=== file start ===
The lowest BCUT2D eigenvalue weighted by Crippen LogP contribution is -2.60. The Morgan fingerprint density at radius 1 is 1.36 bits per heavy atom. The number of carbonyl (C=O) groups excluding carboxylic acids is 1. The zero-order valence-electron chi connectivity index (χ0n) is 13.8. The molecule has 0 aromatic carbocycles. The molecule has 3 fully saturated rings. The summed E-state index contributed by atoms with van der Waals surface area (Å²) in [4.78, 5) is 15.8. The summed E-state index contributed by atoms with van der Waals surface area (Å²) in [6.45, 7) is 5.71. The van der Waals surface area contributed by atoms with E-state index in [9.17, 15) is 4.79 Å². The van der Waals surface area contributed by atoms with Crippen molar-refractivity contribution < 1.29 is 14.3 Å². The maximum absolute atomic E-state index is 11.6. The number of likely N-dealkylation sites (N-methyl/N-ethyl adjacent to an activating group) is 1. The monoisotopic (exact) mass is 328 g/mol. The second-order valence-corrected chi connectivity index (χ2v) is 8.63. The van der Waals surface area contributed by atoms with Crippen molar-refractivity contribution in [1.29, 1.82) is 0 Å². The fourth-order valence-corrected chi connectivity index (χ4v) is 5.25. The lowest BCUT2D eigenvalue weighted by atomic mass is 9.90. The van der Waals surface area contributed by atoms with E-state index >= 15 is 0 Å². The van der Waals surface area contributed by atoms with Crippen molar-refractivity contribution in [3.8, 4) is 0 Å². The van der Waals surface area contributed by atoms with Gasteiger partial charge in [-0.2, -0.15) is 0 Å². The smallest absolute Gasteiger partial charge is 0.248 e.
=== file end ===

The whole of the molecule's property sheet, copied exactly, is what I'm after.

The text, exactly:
The lowest BCUT2D eigenvalue weighted by Crippen LogP contribution is -2.60. The Morgan fingerprint density at radius 1 is 1.36 bits per heavy atom. The number of carbonyl (C=O) groups excluding carboxylic acids is 1. The zero-order valence-electron chi connectivity index (χ0n) is 13.8. The molecule has 0 aromatic carbocycles. The molecule has 3 fully saturated rings. The summed E-state index contributed by atoms with van der Waals surface area (Å²) in [4.78, 5) is 15.8. The summed E-state index contributed by atoms with van der Waals surface area (Å²) in [6.45, 7) is 5.71. The van der Waals surface area contributed by atoms with E-state index in [9.17, 15) is 4.79 Å². The van der Waals surface area contributed by atoms with Crippen molar-refractivity contribution < 1.29 is 14.3 Å². The maximum absolute atomic E-state index is 11.6. The number of likely N-dealkylation sites (N-methyl/N-ethyl adjacent to an activating group) is 1. The monoisotopic (exact) mass is 328 g/mol. The second-order valence-corrected chi connectivity index (χ2v) is 8.63. The van der Waals surface area contributed by atoms with Crippen molar-refractivity contribution in [1.29, 1.82) is 0 Å². The fourth-order valence-corrected chi connectivity index (χ4v) is 5.25. The lowest BCUT2D eigenvalue weighted by atomic mass is 9.90. The van der Waals surface area contributed by atoms with E-state index >= 15 is 0 Å². The van der Waals surface area contributed by atoms with Crippen molar-refractivity contribution in [3.8, 4) is 0 Å². The van der Waals surface area contributed by atoms with Gasteiger partial charge in [-0.2, -0.15) is 0 Å². The smallest absolute Gasteiger partial charge is 0.248 e.